Women and Heart Disease
Women and Heart Disease
Heart disease is something that both men and women need to watch out for! Though we often hear more about the connection between men and heart disease, heart disease is the top killer of women here in the United States. This deadly disease has many different factors to it and can sneak up on you. It’s time we take notice of those symptoms and make some healthy lifestyle changes.
Heart Symptoms for Women
Did you know that symptoms in women can be very different than that for men?! Women often have symptoms unrelated to the chest. How is that possible you ask? Well here are a few examples of heart attack symptoms in women:
- Shortness of breathe
- Pain in one arm or even both arms
- Discomfort in your abdominal area, neck, jaw, or upper body
- Sweating a lot
- Unusual Fatigue
As you can tell these symptoms aren’t extreme and can easily go unnoticed. Now that you are aware you should take extra precautions when experiencing any of these!
What Are The Risk Factors?
Due to the fact that women tend to downplay these symptoms – damage to the heart usually goes untreated in women. Men and women both have similar heart disease factors – such as high blood pressure and obesity.
- Diabetes. Women who have diabetes have a much higher risk of heart disease than men with diabetes.
- Mental stress and depression. Women’s hearts are affected by stress and depression more than men’s.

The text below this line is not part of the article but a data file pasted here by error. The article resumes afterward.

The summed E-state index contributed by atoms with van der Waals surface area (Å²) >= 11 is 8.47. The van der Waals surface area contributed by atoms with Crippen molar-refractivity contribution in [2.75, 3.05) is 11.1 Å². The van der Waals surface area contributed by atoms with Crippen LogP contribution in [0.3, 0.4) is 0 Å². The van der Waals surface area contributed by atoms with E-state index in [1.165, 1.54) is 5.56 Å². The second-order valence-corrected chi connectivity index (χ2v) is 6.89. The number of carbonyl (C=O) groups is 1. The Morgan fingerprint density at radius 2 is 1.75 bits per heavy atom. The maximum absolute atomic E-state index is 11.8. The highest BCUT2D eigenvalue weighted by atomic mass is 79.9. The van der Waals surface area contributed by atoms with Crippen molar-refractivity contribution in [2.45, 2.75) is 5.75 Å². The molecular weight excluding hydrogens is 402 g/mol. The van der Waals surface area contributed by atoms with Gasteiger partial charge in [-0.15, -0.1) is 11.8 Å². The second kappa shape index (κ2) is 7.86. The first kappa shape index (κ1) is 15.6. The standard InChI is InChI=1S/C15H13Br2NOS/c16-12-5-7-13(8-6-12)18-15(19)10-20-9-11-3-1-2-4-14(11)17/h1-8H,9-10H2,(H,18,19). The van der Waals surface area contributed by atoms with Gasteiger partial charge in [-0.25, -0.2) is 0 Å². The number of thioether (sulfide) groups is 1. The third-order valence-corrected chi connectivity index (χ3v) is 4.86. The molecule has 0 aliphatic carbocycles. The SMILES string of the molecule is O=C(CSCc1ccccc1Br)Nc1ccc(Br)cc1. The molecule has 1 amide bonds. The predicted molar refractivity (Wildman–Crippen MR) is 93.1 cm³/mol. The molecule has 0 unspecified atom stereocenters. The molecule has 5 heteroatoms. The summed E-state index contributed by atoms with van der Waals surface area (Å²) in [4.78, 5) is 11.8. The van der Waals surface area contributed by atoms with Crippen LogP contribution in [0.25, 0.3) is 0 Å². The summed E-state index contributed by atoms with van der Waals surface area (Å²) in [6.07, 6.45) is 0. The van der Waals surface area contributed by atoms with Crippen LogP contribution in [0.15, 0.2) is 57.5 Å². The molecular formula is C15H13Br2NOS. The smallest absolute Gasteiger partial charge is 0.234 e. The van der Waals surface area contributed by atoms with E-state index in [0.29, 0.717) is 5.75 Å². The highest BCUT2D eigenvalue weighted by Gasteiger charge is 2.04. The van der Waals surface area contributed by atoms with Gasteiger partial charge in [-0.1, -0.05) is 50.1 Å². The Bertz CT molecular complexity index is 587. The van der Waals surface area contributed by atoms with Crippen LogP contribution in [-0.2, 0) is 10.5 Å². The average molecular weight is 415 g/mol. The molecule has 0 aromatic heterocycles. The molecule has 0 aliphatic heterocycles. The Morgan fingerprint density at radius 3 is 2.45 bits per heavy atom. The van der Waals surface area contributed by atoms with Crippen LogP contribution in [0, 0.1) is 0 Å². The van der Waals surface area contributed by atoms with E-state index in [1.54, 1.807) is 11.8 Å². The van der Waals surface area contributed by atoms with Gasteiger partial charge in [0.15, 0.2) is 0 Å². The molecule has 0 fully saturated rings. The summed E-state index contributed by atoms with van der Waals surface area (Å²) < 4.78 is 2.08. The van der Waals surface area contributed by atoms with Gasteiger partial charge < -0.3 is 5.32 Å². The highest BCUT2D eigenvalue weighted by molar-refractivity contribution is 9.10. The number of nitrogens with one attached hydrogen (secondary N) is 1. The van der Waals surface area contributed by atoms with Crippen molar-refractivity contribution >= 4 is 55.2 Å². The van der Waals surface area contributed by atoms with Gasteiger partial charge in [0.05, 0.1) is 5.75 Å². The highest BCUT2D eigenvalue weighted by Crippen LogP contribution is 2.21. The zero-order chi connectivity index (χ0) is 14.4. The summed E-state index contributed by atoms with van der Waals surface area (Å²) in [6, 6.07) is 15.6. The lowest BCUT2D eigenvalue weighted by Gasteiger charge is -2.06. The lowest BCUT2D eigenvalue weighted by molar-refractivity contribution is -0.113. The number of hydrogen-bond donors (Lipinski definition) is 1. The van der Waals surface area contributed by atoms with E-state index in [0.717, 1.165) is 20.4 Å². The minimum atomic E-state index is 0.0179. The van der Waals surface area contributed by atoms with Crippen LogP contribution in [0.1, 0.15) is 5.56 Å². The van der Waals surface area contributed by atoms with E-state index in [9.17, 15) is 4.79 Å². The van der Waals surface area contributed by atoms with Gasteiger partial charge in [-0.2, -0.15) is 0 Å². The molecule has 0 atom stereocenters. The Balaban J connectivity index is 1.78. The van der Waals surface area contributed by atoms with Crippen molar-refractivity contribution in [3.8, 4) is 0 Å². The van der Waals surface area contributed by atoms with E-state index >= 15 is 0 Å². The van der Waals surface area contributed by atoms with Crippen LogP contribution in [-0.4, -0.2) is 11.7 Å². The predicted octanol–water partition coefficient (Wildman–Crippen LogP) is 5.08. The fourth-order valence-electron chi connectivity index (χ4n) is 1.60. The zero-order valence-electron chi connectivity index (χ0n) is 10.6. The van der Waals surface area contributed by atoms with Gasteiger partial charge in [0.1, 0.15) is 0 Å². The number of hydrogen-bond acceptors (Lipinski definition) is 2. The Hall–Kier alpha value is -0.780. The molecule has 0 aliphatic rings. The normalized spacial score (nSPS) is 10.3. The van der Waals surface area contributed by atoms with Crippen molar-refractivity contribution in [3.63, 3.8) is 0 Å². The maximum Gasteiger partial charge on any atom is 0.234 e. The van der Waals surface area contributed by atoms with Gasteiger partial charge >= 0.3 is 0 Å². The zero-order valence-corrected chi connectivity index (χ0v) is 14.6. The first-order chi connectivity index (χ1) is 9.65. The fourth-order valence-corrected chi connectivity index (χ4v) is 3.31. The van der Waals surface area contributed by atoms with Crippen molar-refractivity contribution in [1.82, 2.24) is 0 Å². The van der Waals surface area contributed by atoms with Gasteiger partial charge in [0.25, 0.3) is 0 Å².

- Smoking. A bad habit that has shown a greater risk factor for heart disease in women than in men.
- Inactivity. A lack of physical activity is a major risk factor for heart disease, and some research has found women to be more inactive than men.
- Menopause. Low levels of estrogen after menopause pose a significant risk factor for developing cardiovascular disease in the smaller blood vessels (coronary microvascular disease).
- Broken heart syndrome. This condition is real — it is commonly brought on by stressful situations that can cause severe, but usually temporary, heart muscle failure — occurs more commonly in women after menopause.
It’s Time To Lower Our Risk!
It’s time to get moving – it all counts! Try and move your arms more when you talk, walk while you talk on the phone, the next movie night with the family stand up and do some dance moves when a good song comes on… as you can see there is always opportunity to add a little movement to your daily activities! When I am out and about running errands or picking up the kids from school I like to park far away from my destination and/ or take the stairs when available. These are all very simple activities that make a huuuuuge impact. The next time you brush your teeth, squat it out!
We have all heard this talk of ” drinking wine daily is just as good as the gym for one hour”…. is this true?? No, because most people drink more than one glass per sitting and they often drink irregularly. It only helps if you are consistently drinking 3 ounces a day. If you are an occasional drinker it is only increasing your risk!
What To Avoid
Watch the animal fat and protein – as tasty as leaving the skin on or cooking up a piece of meat with a little extra fat might be, it isn’t good for you. When choosing food that comes from an animal go for low fat, non-fat, or any type of lean option. When we leave the skin on chicken breast, the fat seeps into the meat while cooking, thus removing the skin later doesn’t do us any good.
Kim Shapira MS, RD